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Low-Voltage, Flexible, and Self-Encapsulated Ultracompact Organic Thin-Film Transistors Based on Nanomembranes

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journal contribution
posted on 23.08.2018, 00:00 by Kleyton Torikai, Rafael Furlan de Oliveira, Davi H. Starnini de Camargo, Carlos C. Bof Bufon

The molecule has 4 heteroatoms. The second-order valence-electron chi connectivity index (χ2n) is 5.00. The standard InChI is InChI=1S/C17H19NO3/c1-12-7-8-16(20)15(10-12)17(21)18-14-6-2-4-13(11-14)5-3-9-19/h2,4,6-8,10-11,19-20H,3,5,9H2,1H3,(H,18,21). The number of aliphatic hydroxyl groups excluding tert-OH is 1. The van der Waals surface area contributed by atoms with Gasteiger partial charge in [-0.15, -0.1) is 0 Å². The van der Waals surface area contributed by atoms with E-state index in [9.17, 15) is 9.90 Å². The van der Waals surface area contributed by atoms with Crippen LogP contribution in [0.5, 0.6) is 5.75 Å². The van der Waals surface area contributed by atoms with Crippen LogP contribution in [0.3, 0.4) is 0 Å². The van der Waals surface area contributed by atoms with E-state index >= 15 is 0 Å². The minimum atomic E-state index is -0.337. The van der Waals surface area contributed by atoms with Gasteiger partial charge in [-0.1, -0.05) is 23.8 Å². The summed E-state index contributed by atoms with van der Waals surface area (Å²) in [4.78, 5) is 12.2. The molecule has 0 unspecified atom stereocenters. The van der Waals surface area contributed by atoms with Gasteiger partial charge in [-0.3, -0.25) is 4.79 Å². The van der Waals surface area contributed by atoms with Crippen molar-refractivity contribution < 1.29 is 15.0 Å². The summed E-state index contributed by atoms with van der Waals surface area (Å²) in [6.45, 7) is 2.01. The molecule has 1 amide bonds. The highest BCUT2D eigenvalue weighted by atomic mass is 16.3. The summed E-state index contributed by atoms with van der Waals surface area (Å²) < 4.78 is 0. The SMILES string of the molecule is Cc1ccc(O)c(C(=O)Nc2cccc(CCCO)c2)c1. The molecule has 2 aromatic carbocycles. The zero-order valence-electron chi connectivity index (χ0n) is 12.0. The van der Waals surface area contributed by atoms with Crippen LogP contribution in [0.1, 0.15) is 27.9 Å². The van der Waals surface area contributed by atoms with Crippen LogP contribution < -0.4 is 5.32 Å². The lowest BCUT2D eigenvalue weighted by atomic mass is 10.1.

Organic thin-film transistors (OTFTs) are an ever-growing subject of research, powering recent technologies such as flexible and wearable electronics. Currently, many studies are being carried out to push forward the state-of-the-art OTFT technology to achieve characteristics that include high carrier mobility, low power consumption, flexibility, and the ability to operate under harsh conditions. Here, we tackle this task by proposing a novel OTFT architecture exploring the so-called rolled-up nanomembrane technology to fabricate low-voltage (<2 V), ultracompact OTFTs. As the OTFT gate electrode, we use strained nanomembranes, which allows all transistor components to be rolled-up and confined into a tubular-shaped tridimensional device structure with reduced footprint (ca. 90% of their planar counterpart), without any loss of electrical performance. Such an innovative architecture endows the OTFTs high mechanical flexibility (bending radius of <30 μm) and robustnessthe devices can be reversibly deformed, withstanding more than 500 radial compression/decompression cycles. Additionally, the tubular device design possesses an inherent self-encapsulation characteristic that protects the OTFT active region from degradation by UV-light and hazardous vapors. The reported strategy is also shown to be compatible with different organic semiconductor materials. All of these characteristics contribute to further extending the potentialities of OTFTs, mainly toward rugged electronics.